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I've read (and re-read) Martin Fowler's Mocks Aren't Stubs. In it, he defines two different approaches to TDD: "Classical" and "Mockist". He attempts to answer the question "So should I be a classicist or a mockist?", but he admits that he has never tried mockist TDD on "anything more than toys." So I thought I'd ask the question here. Good answers may repeat Fowler's arguments (but hopefully more clearly) or add arguments that he didn't think of or that others have come up with since Fowler last updated the essay back in January 2007.

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5 Answers 5

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I don't think you need to choose one over the other. Both have their advantages and disadvantages and both are tools for your toolbox. "Mockist" tdd makes you a bit more flexible in what you can test while classical TDD makes your tests a bit less brittle because they tend to look more at the input/vs output instead of looking at the actual implementation. When doing mockist unit testing I seem to have more tests break when changing the implementation.

I try to use classical tdd whenever possible (although i often use a mocking framework to set up the stubs quickly). Sometimes I notice I start testing too much at one time or i need too many objects to set up a test. That's when mockist testing can often help you set up smaller tests.

This is all quite abstract so I hope i make sense

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The question about mockist or classic tdd is very much about what part of your application you're testing. If you have a "standard" layered architecture (like DDD for example) the domain layer is usually suited for classic tdd where you unit test by setting up the object under test, call a few methods and check the result and/or the state.

On the otherhand when you're testing application services, controllers or presentation logic which all do more coordinating work, mocking or stubbing is often needed to get good tests. My experience is also that these classes tend to call other layers (webservice, datalayer,...) which you really want to mock or stub. These unit tests also need more setup code so you should only mock when you have to.

My advice is to go classic whenever you can and mock when you must.

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You might consider looking at our book, at http://www.growing-object-oriented-software.com/. It includes an extended worked example. As we wrote it we discovered that the state vs. interaction distinction is largely misleading and it's more about one's approach to OO design.

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The link is broken. –  Charlie Flowers Mar 14 '10 at 18:56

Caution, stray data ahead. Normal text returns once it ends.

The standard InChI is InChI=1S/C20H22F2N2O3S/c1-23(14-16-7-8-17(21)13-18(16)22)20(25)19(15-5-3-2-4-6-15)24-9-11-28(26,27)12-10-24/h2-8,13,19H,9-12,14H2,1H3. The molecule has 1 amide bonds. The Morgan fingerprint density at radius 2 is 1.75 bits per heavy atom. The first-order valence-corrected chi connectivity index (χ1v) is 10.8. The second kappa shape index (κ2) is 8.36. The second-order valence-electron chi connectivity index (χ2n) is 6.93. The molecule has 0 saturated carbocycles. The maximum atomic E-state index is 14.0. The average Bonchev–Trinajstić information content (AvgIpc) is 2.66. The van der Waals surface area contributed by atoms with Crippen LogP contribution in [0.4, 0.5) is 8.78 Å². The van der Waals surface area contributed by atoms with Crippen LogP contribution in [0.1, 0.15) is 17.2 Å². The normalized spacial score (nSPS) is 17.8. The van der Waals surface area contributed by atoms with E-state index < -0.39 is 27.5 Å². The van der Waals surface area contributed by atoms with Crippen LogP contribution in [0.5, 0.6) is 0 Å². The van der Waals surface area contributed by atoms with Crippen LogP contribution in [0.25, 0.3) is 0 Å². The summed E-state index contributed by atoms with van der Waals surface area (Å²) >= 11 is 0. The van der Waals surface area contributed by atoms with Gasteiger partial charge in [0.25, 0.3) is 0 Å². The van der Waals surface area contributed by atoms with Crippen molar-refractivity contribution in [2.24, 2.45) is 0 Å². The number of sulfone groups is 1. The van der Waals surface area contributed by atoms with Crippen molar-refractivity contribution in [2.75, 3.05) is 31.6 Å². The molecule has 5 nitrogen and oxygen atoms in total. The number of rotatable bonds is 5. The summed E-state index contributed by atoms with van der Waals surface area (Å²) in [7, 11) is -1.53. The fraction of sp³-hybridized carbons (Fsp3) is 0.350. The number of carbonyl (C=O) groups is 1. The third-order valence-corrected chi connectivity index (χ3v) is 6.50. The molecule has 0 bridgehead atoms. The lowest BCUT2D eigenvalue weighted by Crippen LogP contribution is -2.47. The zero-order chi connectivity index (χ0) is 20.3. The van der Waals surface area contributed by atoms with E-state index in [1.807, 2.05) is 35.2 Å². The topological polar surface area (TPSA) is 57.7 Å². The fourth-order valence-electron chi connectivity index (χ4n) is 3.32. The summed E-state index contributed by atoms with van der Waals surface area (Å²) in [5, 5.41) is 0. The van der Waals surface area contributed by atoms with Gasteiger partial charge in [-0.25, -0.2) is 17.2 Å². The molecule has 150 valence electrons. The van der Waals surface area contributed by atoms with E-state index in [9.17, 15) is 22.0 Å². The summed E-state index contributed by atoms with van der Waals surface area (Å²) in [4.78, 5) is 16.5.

fixed link to book –  Steve Freeman Mar 16 '10 at 22:29
I can recommend Steves book. –  koen Apr 22 '10 at 19:26
Steve, I read the book, but I missed or forgot the part about state vs interaction being misleading. Is this topic addressed directly in the book or is it an ambient theme that shines throughout the content? Can you point me to the chapter or section in the book where I can find it addressed? –  Grzesiek Galezowski Mar 12 '13 at 10:14

A very pragmatic approach was exposed by Sandi Metz:

An object can communicate to others object through outgoing or incoming messages. The messages can be queries (returns somethings) or commands (executes something).

There are four combinations. The outgoing query messages not should be tested (already tested as incoming query of external class) You could to use the mockist test method on outgoing query messages and classical test to the rest. Check the links




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I am still relatively new at TDD - but the way I was taught/introduced to the differences was to think of it in terms of testing the integration between classes and so that you are not dependent on live data. For instance if I have a class that is pretty much stand-alone - not dependent on other classes I have built for a project and it doesn't go out to a live data/dev environment for input (like a DB or an API to a system) then I would only use classical unit tests in something like NUnit or JUnit - but when I start to test interaction between built classes - that's when it can get real handy to mock other custom classes and/or outside interaction - so that you can single out and test your current classes' code without trying to chase down a a potential bug in other classes you are calling.

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does this something to do with with functional vs unit testing? –  ken Jan 5 '09 at 9:05

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